All Good Things (2010)
101 min., rated R.
Grade: C +
Arbitrarily titled after a Vermont health-food store, "All Good Things'" true-crime story about notorious murder suspect Robert Durst and the disappearance of his wife Kathleen McCormack is certainly an intriguing one. This dramatization alters the names, Durst now being “David Marks” and Kathie now “Katie McCarthy,” but recounts the non-fiction story between a trial-testimony framework. Unfortunately, this darkly fascinating material would've been better served in a more satisfying movie. From Andrew Jarecki, whose debut was the disturbingly powerful documentary "Capturing the Friedmans," this could've been called “Capturing the Dursts” if only Jarecki's first fiction feature actually captured its subject in the doc format.
The first 80 minutes work rather well as a cautionary mystery about the person you share a bed with being a stranger. David (Ryan Gosling) meets Katie (Kirsten Dunst); he's the son of a wealthy real-estate mogul and she's a common girl putting herself through med school. They fall quickly in love and are married a year later, but David begins changing and Katie takes notice, until she goes missing less than ten years later. While never convicted of a crime connected to her going missing, David is suspected of two other murders. Gosling's performance is pretty aloof, and perhaps that's the point, but he doesn't make Marks a particularly interesting or undestandable enigma. On the other hand, in one of her most impressive pieces of work to date, Dunst is so vividly heartbreaking as Katie that the film flails after her character's absence.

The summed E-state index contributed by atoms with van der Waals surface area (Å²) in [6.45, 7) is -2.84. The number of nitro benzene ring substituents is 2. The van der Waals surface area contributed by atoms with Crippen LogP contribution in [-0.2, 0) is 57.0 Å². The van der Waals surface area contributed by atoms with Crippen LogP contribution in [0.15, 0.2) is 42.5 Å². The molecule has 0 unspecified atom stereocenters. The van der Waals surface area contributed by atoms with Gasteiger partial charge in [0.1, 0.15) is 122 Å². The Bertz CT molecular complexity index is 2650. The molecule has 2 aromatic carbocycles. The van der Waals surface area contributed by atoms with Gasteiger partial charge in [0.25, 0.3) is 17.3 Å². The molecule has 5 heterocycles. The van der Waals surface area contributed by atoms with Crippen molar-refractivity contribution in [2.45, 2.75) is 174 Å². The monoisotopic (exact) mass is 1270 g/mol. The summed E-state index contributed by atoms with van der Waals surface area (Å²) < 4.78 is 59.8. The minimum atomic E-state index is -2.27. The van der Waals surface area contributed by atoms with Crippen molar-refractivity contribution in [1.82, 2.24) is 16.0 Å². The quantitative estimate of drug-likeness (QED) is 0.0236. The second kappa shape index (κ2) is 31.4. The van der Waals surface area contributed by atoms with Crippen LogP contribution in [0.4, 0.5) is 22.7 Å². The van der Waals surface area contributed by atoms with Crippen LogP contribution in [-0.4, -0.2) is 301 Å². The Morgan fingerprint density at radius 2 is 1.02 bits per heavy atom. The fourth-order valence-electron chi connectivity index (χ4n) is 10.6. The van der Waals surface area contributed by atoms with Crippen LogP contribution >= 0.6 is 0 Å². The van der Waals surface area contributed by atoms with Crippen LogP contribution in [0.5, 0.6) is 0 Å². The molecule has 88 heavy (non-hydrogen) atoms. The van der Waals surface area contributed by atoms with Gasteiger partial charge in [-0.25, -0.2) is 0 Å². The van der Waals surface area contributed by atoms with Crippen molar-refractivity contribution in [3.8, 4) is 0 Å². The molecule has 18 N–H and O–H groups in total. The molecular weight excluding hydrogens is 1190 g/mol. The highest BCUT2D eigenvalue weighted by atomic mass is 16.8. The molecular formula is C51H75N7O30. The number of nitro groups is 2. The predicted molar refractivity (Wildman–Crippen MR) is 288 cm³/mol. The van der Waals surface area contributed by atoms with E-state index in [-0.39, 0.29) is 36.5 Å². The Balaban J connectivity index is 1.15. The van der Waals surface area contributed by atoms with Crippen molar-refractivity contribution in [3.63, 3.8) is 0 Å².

When the film's point-of-view shifts from Katie to David, it's hard to connect with David. In first-time feature writers Marcus Hinchey and Marc Smerling's script, Marks remains a cipher acting out with erratic motivations and without any clear transition; he goes from quiet man to psychotic with the flip of a switch. His posing as a woman (to avoid the spotlight) rings of Norman Bates but isn't very believable. Frank Langella plays cold and overbearing well as David's father but his performance here is disappointingly one-note. Also, notably playing against type is Kristin Wiig who gets to show equal dramatic and comic chops in a small supporting role as Katie's coke-snorting gal pal. "All Good Things" is a solid try and, despite factual evidence, otherwise proves that truth really is stranger (and more interesting) than fiction, so the results are frustratingly uneven.